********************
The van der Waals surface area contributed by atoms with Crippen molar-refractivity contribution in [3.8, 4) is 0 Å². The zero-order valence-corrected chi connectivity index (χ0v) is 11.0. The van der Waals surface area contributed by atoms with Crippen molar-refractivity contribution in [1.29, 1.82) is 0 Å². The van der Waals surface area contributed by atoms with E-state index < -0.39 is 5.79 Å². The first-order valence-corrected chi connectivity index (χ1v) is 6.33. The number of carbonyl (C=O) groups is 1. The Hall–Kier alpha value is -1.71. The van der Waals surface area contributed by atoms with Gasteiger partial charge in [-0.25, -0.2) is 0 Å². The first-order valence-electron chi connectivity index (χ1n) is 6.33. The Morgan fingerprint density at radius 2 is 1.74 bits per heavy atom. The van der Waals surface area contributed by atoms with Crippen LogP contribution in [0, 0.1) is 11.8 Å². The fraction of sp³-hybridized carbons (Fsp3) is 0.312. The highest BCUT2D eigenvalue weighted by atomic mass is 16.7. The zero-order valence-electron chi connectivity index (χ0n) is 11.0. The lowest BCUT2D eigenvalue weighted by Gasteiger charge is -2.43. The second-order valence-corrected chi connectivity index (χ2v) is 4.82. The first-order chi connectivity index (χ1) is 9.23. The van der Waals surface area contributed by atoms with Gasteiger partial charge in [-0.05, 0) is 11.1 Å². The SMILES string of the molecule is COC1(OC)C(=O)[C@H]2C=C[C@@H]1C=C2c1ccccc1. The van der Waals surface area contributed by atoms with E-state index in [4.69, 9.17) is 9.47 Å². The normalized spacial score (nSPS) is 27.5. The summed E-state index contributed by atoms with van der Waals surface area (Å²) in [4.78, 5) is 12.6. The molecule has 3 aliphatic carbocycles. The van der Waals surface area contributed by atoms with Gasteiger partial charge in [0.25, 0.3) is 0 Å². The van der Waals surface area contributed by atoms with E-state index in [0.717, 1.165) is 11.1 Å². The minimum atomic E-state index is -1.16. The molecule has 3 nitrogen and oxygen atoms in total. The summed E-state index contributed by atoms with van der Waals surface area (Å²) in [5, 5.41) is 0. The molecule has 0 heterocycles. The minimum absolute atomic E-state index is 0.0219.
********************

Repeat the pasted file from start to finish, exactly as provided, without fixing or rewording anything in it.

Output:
The van der Waals surface area contributed by atoms with Crippen molar-refractivity contribution in [3.8, 4) is 0 Å². The zero-order valence-corrected chi connectivity index (χ0v) is 11.0. The van der Waals surface area contributed by atoms with Crippen molar-refractivity contribution in [1.29, 1.82) is 0 Å². The van der Waals surface area contributed by atoms with E-state index < -0.39 is 5.79 Å². The first-order valence-corrected chi connectivity index (χ1v) is 6.33. The number of carbonyl (C=O) groups is 1. The Hall–Kier alpha value is -1.71. The van der Waals surface area contributed by atoms with Gasteiger partial charge in [-0.25, -0.2) is 0 Å². The first-order valence-electron chi connectivity index (χ1n) is 6.33. The Morgan fingerprint density at radius 2 is 1.74 bits per heavy atom. The van der Waals surface area contributed by atoms with Crippen LogP contribution in [0, 0.1) is 11.8 Å². The fraction of sp³-hybridized carbons (Fsp3) is 0.312. The highest BCUT2D eigenvalue weighted by atomic mass is 16.7. The zero-order valence-electron chi connectivity index (χ0n) is 11.0. The lowest BCUT2D eigenvalue weighted by Gasteiger charge is -2.43. The second-order valence-corrected chi connectivity index (χ2v) is 4.82. The first-order chi connectivity index (χ1) is 9.23. The van der Waals surface area contributed by atoms with Gasteiger partial charge in [-0.05, 0) is 11.1 Å². The SMILES string of the molecule is COC1(OC)C(=O)[C@H]2C=C[C@@H]1C=C2c1ccccc1. The van der Waals surface area contributed by atoms with E-state index in [4.69, 9.17) is 9.47 Å². The normalized spacial score (nSPS) is 27.5. The summed E-state index contributed by atoms with van der Waals surface area (Å²) in [4.78, 5) is 12.6. The molecule has 3 aliphatic carbocycles. The van der Waals surface area contributed by atoms with Gasteiger partial charge in [0.25, 0.3) is 0 Å². The van der Waals surface area contributed by atoms with E-state index in [0.717, 1.165) is 11.1 Å². The minimum atomic E-state index is -1.16. The molecule has 3 nitrogen and oxygen atoms in total. The summed E-state index contributed by atoms with van der Waals surface area (Å²) in [5, 5.41) is 0. The molecule has 0 heterocycles. The minimum absolute atomic E-state index is 0.0219.